We will start with basics of classical field theory: the Lagrangian formulation, the Hamiltonian formulation. We will focus on the following examples: classical mechanics as classical field theory with one dimensional space time, non-diffeomorphism invariant models, scalar field, Yang-Mills, spinors. Effective classical field theories such as Euler equation and others. Classical field theories with discrete space time, discrete field theories.

Then we will focus on the general framework of quantum field theory. Will discuss the difference between statistical and unitary quantum field theories. Quantum mechanics is an example of quantum field theory with one dimensional space time. We will discuss the deformation quantization of Hamiltonian classical mechanics, geometric quantization. After this the notion of path integral quantization of classical mechanics we will be discussed. The precise definition of formal semiclassical path integral will be given and will be compared with the Schrodinger quantization. Another version of a mathematical framework for path integrals the Wiener integral, which will be discussed briefly.

Quantum field theory as a theory of infinitely many particles will be discussed for space times which are cylinders and tori. Two examples of such quantum field theories will be given: free theory and a one dimensional Bose gas with delta-function interaction. The semiclassical limit in this approach with be briefly discussed.

In the last part of the course we will focus on formal semiclassical quantization via path integral. In this approach the amplitudes are formal power series with coefficients given by Feynman diagrams. First we will discuss the quantization of classical theories with non-degenerate action functional. Then will see how to do it for classical gauge theories. Topological field theories are particularly "friendly" for such quantization because Feynman diagrams in such theories do not develop ultraviolet divergencies.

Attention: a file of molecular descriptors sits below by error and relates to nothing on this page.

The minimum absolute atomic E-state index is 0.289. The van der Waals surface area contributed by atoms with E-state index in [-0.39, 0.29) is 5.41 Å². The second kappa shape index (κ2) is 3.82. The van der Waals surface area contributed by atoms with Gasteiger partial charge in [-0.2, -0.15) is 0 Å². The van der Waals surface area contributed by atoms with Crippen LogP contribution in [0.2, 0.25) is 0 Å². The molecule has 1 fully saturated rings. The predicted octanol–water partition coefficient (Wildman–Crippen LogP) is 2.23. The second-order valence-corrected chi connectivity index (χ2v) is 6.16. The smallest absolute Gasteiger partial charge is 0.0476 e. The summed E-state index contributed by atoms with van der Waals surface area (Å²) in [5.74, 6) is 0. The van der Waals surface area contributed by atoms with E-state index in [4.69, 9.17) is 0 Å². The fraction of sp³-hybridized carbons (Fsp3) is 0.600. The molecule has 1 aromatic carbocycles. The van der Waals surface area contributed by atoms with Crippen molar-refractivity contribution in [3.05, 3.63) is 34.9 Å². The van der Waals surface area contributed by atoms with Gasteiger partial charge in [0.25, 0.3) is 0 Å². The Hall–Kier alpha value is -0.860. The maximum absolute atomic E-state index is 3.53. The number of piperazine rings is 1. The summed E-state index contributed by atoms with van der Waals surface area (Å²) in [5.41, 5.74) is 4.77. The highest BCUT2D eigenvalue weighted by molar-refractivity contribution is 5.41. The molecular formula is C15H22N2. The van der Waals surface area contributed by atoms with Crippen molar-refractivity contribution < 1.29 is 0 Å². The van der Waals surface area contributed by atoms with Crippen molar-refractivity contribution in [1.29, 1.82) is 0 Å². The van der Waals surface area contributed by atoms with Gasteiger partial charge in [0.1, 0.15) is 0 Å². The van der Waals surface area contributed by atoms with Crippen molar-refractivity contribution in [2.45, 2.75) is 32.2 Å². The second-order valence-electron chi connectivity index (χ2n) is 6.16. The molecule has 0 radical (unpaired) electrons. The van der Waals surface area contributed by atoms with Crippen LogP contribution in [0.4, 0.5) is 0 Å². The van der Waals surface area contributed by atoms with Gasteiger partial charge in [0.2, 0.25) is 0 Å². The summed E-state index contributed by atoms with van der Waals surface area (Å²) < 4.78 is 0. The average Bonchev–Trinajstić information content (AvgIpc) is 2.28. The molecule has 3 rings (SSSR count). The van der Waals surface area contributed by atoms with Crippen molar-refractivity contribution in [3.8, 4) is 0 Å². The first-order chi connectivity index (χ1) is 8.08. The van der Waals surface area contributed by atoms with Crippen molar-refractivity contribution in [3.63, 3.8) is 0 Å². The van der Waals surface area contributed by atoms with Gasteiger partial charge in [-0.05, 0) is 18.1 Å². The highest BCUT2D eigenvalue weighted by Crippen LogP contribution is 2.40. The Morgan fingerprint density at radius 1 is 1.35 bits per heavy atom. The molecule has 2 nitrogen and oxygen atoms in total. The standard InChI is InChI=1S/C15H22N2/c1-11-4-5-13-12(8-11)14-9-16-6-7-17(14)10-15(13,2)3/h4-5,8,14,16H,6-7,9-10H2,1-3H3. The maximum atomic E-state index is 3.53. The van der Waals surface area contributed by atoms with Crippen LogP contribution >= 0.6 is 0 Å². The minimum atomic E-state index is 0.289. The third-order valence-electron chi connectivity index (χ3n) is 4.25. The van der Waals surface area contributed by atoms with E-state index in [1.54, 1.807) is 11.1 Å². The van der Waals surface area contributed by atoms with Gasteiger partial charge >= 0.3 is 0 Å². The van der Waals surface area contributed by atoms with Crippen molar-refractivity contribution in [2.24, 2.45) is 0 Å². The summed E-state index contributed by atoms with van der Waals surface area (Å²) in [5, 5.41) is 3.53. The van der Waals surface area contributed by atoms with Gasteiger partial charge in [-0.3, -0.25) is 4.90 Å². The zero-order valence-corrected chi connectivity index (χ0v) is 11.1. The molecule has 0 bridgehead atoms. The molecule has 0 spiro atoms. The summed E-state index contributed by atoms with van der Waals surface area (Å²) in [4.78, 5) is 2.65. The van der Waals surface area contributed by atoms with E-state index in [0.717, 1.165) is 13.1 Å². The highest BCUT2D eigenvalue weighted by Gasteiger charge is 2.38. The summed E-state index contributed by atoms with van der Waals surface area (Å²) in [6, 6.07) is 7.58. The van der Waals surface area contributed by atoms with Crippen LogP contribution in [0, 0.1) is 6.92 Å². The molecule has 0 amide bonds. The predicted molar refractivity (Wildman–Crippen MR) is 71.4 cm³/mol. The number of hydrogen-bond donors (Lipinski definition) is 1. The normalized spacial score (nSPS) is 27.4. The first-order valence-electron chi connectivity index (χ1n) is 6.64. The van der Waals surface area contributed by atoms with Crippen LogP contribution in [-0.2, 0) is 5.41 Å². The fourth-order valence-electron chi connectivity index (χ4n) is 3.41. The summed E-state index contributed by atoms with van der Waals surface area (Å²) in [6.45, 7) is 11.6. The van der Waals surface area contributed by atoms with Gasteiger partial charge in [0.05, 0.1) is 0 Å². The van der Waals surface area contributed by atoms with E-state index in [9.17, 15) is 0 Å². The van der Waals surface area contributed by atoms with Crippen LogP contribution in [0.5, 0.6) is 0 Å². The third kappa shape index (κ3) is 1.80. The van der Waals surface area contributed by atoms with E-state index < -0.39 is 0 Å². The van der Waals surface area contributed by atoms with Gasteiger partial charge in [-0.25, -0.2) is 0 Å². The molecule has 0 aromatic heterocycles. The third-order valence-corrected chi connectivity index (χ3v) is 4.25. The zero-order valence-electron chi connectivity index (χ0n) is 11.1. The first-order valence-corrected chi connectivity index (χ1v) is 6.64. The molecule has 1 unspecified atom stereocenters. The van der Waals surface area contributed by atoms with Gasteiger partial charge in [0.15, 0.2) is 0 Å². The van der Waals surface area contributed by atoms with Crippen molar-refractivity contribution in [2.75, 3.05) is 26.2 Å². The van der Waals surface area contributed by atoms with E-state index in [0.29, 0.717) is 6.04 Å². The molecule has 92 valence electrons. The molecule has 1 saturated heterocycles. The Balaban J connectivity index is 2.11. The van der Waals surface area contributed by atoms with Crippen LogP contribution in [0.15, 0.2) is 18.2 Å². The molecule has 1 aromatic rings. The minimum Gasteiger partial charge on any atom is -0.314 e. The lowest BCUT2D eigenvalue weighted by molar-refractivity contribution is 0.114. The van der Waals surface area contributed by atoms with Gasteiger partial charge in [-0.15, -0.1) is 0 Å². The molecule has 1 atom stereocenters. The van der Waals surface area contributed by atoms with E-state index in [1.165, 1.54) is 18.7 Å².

If time permit, we will discuss the problem of ultraviolet divergencies in Feynman diagrams and the renormalization in perturbation theory and will see how it applies to the Yang-Mills theory.

Classical field theories:

See Notes by D. Freed . For classical Chern-Simons theory see

To compare with more physics oriented expositions see notes by E. Fradkin .

For Hamiltonian aspects of classical field theory on space time manifolds with boundaries see and references therein:

1) N. Reshetikhin, Lectures on quantization of gauge systems , arXiv:1008.1411.

2) A. S. Cattaneo, P. Mnev, N. Reshetikhin, Classical BV theories on manifolds with boundary , arXiv:1201.0290.

3) Alberto S. Cattaneo, Pavel Mnev, Nicolai Reshetikhin, Classical and quantum Lagrangian field theories with boundary , arXiv:1207.0239.

A year long program on QFT was organized in 1996-1997 at IAS. See the site of the program for Lecture Notes from this year.

Sklyanin